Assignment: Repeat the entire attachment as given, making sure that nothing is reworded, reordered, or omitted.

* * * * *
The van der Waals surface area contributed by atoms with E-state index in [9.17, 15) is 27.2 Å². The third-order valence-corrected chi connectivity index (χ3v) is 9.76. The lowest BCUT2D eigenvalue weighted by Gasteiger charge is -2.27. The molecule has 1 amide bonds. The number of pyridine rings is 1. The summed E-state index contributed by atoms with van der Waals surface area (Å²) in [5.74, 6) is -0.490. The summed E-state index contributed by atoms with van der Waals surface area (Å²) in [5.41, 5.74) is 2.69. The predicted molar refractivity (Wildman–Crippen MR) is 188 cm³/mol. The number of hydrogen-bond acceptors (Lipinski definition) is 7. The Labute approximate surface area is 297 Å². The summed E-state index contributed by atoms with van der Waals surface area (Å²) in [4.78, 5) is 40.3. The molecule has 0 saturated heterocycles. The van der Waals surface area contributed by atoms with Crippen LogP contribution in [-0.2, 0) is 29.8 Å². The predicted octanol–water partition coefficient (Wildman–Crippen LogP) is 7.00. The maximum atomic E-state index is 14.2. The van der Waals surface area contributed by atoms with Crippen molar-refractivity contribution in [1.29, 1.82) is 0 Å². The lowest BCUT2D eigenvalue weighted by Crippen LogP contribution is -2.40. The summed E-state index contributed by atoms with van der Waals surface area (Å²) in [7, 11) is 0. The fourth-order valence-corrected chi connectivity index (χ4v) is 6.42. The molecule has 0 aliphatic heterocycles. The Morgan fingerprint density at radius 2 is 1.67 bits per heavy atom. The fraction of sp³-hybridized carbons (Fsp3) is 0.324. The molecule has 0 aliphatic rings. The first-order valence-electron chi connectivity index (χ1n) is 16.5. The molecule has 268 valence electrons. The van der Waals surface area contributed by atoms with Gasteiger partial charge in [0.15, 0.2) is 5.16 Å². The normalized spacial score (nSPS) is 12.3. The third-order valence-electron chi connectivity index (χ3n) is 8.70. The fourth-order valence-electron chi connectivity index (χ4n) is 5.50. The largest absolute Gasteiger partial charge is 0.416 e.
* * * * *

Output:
The van der Waals surface area contributed by atoms with E-state index in [9.17, 15) is 27.2 Å². The third-order valence-corrected chi connectivity index (χ3v) is 9.76. The lowest BCUT2D eigenvalue weighted by Gasteiger charge is -2.27. The molecule has 1 amide bonds. The number of pyridine rings is 1. The summed E-state index contributed by atoms with van der Waals surface area (Å²) in [5.74, 6) is -0.490. The summed E-state index contributed by atoms with van der Waals surface area (Å²) in [5.41, 5.74) is 2.69. The predicted molar refractivity (Wildman–Crippen MR) is 188 cm³/mol. The number of hydrogen-bond acceptors (Lipinski definition) is 7. The Labute approximate surface area is 297 Å². The summed E-state index contributed by atoms with van der Waals surface area (Å²) in [4.78, 5) is 40.3. The molecule has 0 saturated heterocycles. The van der Waals surface area contributed by atoms with Crippen LogP contribution in [-0.2, 0) is 29.8 Å². The predicted octanol–water partition coefficient (Wildman–Crippen LogP) is 7.00. The maximum atomic E-state index is 14.2. The van der Waals surface area contributed by atoms with Crippen molar-refractivity contribution in [1.29, 1.82) is 0 Å². The lowest BCUT2D eigenvalue weighted by Crippen LogP contribution is -2.40. The summed E-state index contributed by atoms with van der Waals surface area (Å²) in [7, 11) is 0. The fourth-order valence-corrected chi connectivity index (χ4v) is 6.42. The molecule has 0 aliphatic heterocycles. The Morgan fingerprint density at radius 2 is 1.67 bits per heavy atom. The fraction of sp³-hybridized carbons (Fsp3) is 0.324. The molecule has 0 aliphatic rings. The first-order valence-electron chi connectivity index (χ1n) is 16.5. The molecule has 268 valence electrons. The van der Waals surface area contributed by atoms with Gasteiger partial charge in [0.15, 0.2) is 5.16 Å². The normalized spacial score (nSPS) is 12.3. The third-order valence-electron chi connectivity index (χ3n) is 8.70. The fourth-order valence-electron chi connectivity index (χ4n) is 5.50. The largest absolute Gasteiger partial charge is 0.416 e.